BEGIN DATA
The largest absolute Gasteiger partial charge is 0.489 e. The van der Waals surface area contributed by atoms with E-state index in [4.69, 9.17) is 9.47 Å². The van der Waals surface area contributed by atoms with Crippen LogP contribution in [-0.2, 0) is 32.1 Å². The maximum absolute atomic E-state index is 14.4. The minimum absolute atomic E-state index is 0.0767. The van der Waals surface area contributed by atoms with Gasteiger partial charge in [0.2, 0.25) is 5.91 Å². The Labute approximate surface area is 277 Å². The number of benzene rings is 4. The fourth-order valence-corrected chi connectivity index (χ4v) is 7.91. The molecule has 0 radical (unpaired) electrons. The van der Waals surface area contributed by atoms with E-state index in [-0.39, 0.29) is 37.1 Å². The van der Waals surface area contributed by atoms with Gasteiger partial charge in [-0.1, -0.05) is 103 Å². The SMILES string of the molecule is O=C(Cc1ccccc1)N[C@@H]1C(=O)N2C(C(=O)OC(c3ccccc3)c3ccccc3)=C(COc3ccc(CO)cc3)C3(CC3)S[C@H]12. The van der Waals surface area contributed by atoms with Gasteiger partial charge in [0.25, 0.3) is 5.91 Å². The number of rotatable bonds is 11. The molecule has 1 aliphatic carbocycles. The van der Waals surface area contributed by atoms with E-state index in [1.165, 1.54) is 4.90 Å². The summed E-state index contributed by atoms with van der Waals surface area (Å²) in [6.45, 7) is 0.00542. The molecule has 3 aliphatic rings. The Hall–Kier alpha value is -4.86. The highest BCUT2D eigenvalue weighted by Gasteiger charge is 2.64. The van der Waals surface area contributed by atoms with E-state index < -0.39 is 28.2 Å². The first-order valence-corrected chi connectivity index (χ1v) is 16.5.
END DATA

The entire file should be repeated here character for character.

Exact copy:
The largest absolute Gasteiger partial charge is 0.489 e. The van der Waals surface area contributed by atoms with E-state index in [4.69, 9.17) is 9.47 Å². The van der Waals surface area contributed by atoms with Crippen LogP contribution in [-0.2, 0) is 32.1 Å². The maximum absolute atomic E-state index is 14.4. The minimum absolute atomic E-state index is 0.0767. The van der Waals surface area contributed by atoms with Gasteiger partial charge in [0.2, 0.25) is 5.91 Å². The Labute approximate surface area is 277 Å². The number of benzene rings is 4. The fourth-order valence-corrected chi connectivity index (χ4v) is 7.91. The molecule has 0 radical (unpaired) electrons. The van der Waals surface area contributed by atoms with E-state index in [-0.39, 0.29) is 37.1 Å². The van der Waals surface area contributed by atoms with Gasteiger partial charge in [-0.1, -0.05) is 103 Å². The SMILES string of the molecule is O=C(Cc1ccccc1)N[C@@H]1C(=O)N2C(C(=O)OC(c3ccccc3)c3ccccc3)=C(COc3ccc(CO)cc3)C3(CC3)S[C@H]12. The van der Waals surface area contributed by atoms with Gasteiger partial charge in [0.25, 0.3) is 5.91 Å². The number of rotatable bonds is 11. The molecule has 1 aliphatic carbocycles. The van der Waals surface area contributed by atoms with E-state index in [1.165, 1.54) is 4.90 Å². The summed E-state index contributed by atoms with van der Waals surface area (Å²) in [6.45, 7) is 0.00542. The molecule has 3 aliphatic rings. The Hall–Kier alpha value is -4.86. The highest BCUT2D eigenvalue weighted by Gasteiger charge is 2.64. The van der Waals surface area contributed by atoms with E-state index < -0.39 is 28.2 Å². The first-order valence-corrected chi connectivity index (χ1v) is 16.5.